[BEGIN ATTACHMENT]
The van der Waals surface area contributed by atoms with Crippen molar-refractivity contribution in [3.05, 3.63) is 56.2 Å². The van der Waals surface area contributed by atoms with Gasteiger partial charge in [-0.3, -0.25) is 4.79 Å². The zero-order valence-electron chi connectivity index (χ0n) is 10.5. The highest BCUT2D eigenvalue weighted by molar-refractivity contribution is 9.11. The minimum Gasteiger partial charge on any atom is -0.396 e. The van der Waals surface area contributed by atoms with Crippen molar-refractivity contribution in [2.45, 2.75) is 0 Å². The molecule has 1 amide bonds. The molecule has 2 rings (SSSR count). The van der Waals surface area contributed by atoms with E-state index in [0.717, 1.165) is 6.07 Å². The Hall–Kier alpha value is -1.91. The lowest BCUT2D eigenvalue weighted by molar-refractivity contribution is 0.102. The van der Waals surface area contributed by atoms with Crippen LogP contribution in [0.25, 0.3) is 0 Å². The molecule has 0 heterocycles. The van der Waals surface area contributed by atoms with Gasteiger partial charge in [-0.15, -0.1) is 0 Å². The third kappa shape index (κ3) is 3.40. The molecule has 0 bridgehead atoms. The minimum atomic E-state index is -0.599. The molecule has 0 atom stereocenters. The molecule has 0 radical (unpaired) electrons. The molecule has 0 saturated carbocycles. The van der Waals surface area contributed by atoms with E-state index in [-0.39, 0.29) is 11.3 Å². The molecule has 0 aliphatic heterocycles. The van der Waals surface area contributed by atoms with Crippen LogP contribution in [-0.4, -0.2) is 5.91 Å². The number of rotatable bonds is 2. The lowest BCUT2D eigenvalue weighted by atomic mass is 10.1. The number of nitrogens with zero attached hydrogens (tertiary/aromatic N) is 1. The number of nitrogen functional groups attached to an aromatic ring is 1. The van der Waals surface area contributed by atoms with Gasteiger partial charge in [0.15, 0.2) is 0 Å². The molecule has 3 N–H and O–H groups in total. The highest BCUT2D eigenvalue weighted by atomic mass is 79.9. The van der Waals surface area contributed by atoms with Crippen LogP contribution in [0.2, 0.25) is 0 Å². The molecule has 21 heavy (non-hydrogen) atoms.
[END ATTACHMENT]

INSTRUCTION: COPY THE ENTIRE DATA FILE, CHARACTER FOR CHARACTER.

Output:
The van der Waals surface area contributed by atoms with Crippen molar-refractivity contribution in [3.05, 3.63) is 56.2 Å². The van der Waals surface area contributed by atoms with Gasteiger partial charge in [-0.3, -0.25) is 4.79 Å². The zero-order valence-electron chi connectivity index (χ0n) is 10.5. The highest BCUT2D eigenvalue weighted by molar-refractivity contribution is 9.11. The minimum Gasteiger partial charge on any atom is -0.396 e. The van der Waals surface area contributed by atoms with Crippen molar-refractivity contribution in [2.45, 2.75) is 0 Å². The molecule has 1 amide bonds. The molecule has 2 rings (SSSR count). The van der Waals surface area contributed by atoms with E-state index in [0.717, 1.165) is 6.07 Å². The Hall–Kier alpha value is -1.91. The lowest BCUT2D eigenvalue weighted by molar-refractivity contribution is 0.102. The van der Waals surface area contributed by atoms with Crippen LogP contribution in [0.25, 0.3) is 0 Å². The molecule has 0 heterocycles. The van der Waals surface area contributed by atoms with Gasteiger partial charge in [-0.15, -0.1) is 0 Å². The third kappa shape index (κ3) is 3.40. The molecule has 0 bridgehead atoms. The minimum atomic E-state index is -0.599. The molecule has 0 atom stereocenters. The molecule has 0 radical (unpaired) electrons. The molecule has 0 saturated carbocycles. The van der Waals surface area contributed by atoms with E-state index in [-0.39, 0.29) is 11.3 Å². The molecule has 0 aliphatic heterocycles. The van der Waals surface area contributed by atoms with Crippen LogP contribution in [-0.4, -0.2) is 5.91 Å². The number of rotatable bonds is 2. The lowest BCUT2D eigenvalue weighted by atomic mass is 10.1. The number of nitrogens with zero attached hydrogens (tertiary/aromatic N) is 1. The number of nitrogen functional groups attached to an aromatic ring is 1. The van der Waals surface area contributed by atoms with Gasteiger partial charge in [0.15, 0.2) is 0 Å². The molecule has 3 N–H and O–H groups in total. The highest BCUT2D eigenvalue weighted by atomic mass is 79.9. The van der Waals surface area contributed by atoms with Crippen LogP contribution in [0.2, 0.25) is 0 Å². The molecule has 21 heavy (non-hydrogen) atoms.